Getting To Know You: Using A Roundtable To Start An Event

©2005 - 2006 Adrian Segar

 

 

Here’s a great way to start any workshop or conference with
up to a hundred participants. Try a roundtable. Here’s how:

 

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Set up a circle of chairs, one for each attendee.

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When everyone’s seated, go around the circle and have each person
answer these questions:

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How did I get here? href="#_ftn1" name="_ftnref1" title=""> style='font-size:12.0pt;font-family:Times'>[1]

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What would I like to have happen? title=""> style='font-size:12.0pt;font-family:Times'>[2]

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What experience do I have that others may find useful?

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Use a timekeeper to keep people to less than a minute or two, and
have a couple of scribes noting topics and themes on flip charts.

 

An early roundtable does three things well:

 

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It provides everyone with the opportunity to safely share their
connections to the workshop or conference topic as well as their relevant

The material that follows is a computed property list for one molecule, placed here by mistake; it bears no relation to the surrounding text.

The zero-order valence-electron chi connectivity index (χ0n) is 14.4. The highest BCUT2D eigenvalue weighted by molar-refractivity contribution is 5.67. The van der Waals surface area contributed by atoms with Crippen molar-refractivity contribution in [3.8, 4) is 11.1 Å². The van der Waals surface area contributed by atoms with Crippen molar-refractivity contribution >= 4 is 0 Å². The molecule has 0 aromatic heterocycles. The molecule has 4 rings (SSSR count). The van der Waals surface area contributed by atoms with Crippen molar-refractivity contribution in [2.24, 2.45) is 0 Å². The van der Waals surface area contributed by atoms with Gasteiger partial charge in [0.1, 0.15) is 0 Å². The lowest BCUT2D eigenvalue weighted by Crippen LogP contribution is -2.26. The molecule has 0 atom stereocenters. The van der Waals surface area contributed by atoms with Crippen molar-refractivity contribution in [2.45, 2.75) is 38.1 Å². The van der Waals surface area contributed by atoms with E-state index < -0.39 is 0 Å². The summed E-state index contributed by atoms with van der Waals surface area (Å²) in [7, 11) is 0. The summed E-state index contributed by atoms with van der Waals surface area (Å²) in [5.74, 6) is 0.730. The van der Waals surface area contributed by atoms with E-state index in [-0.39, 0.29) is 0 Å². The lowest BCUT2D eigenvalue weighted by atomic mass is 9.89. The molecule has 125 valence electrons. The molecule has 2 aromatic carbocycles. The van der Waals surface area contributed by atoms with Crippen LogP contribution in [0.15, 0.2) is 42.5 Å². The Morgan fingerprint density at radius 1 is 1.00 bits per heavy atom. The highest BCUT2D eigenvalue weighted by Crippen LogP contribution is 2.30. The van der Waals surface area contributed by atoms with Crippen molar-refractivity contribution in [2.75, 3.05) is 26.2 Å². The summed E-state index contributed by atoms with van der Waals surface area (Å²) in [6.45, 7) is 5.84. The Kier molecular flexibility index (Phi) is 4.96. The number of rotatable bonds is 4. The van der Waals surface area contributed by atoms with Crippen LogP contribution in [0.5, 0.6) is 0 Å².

experience.

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It gives each attendee valuable information on other attendees,
making it easy to start fruitful conversations.

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It reveals common topics of interest, which can then be explored
during the event.

 

I have been using roundtables for fifteen years, and find
that they quickly provide a group sense of connection and involvement. To my
surprise I found, from evaluations, that people consistently rate roundtables
more useful than an event’s pre-planned sessions.

 

If you are interested in using a roundtable, here are some
additional tips:

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Encourage everyone at your event to attend the roundtable.

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If possible, avoid multiple circles or irregular seating
arrangements. In a circle, everyone can see the person who is speaking. Other
seating arrangements are less intimate.

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Give your timekeeper a signaling device, like a chime, to
indicate “time’s up”.

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Allow at least a minute for each person to speak. For forty
people or less, allow two minutes. For seventy people or less allow ninety
seconds. A short five minute break in the middle can be helpful, but is not
necessary.

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Consider providing a thirty second warning if you fear people
will ramble.

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Wall mount copies of the three questions on flip chart paper
around the circle to help keep answers focused.

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Take the scribed topic lists and display them where people will
mingle during the rest of your event.

 

Try a roundtable at your next
event and see how it works for you. I’d love to hear about your experience.  

 

Adrian Segar name="mailto:adrian@segar.com">adrian@segar.com

www.segar.com

 

Learn more about Adrian and the AYE Conference at

 

 

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